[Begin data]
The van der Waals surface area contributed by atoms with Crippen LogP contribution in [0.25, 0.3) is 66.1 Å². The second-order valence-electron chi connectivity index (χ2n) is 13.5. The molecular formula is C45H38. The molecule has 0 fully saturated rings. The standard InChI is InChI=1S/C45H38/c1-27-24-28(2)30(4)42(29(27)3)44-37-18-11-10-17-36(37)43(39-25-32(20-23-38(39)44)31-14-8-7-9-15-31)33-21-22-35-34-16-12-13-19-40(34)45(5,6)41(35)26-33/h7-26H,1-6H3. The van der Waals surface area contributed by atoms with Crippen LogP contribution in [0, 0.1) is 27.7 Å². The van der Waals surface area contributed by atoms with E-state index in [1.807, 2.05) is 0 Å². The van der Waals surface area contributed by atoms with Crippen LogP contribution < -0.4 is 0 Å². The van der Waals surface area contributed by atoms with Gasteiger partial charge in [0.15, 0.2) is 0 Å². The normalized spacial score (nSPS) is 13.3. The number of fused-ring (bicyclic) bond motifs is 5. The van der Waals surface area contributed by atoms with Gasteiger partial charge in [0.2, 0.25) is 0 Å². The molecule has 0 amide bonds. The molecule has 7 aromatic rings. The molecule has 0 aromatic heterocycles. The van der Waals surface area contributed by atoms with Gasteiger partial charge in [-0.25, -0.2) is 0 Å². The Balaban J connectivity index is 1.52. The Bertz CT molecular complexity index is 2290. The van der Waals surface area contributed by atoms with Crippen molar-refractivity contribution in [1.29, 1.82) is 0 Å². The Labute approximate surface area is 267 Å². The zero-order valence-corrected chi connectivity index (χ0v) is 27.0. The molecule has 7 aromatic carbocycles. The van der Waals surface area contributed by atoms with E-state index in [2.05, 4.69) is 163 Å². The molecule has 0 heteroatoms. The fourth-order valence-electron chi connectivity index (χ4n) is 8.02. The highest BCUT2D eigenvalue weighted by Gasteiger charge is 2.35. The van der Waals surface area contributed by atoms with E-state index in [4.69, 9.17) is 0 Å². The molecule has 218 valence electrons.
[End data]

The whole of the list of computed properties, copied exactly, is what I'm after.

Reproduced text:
The van der Waals surface area contributed by atoms with Crippen LogP contribution in [0.25, 0.3) is 66.1 Å². The second-order valence-electron chi connectivity index (χ2n) is 13.5. The molecular formula is C45H38. The molecule has 0 fully saturated rings. The standard InChI is InChI=1S/C45H38/c1-27-24-28(2)30(4)42(29(27)3)44-37-18-11-10-17-36(37)43(39-25-32(20-23-38(39)44)31-14-8-7-9-15-31)33-21-22-35-34-16-12-13-19-40(34)45(5,6)41(35)26-33/h7-26H,1-6H3. The van der Waals surface area contributed by atoms with Crippen LogP contribution in [0, 0.1) is 27.7 Å². The van der Waals surface area contributed by atoms with E-state index in [1.807, 2.05) is 0 Å². The van der Waals surface area contributed by atoms with Crippen LogP contribution < -0.4 is 0 Å². The van der Waals surface area contributed by atoms with Gasteiger partial charge in [0.15, 0.2) is 0 Å². The normalized spacial score (nSPS) is 13.3. The number of fused-ring (bicyclic) bond motifs is 5. The van der Waals surface area contributed by atoms with Gasteiger partial charge in [0.2, 0.25) is 0 Å². The molecule has 0 amide bonds. The molecule has 7 aromatic rings. The molecule has 0 aromatic heterocycles. The van der Waals surface area contributed by atoms with Gasteiger partial charge in [-0.25, -0.2) is 0 Å². The Balaban J connectivity index is 1.52. The Bertz CT molecular complexity index is 2290. The van der Waals surface area contributed by atoms with Crippen molar-refractivity contribution in [1.29, 1.82) is 0 Å². The Labute approximate surface area is 267 Å². The zero-order valence-corrected chi connectivity index (χ0v) is 27.0. The molecule has 7 aromatic carbocycles. The van der Waals surface area contributed by atoms with E-state index in [2.05, 4.69) is 163 Å². The molecule has 0 heteroatoms. The fourth-order valence-electron chi connectivity index (χ4n) is 8.02. The highest BCUT2D eigenvalue weighted by Gasteiger charge is 2.35. The van der Waals surface area contributed by atoms with E-state index in [4.69, 9.17) is 0 Å². The molecule has 218 valence electrons.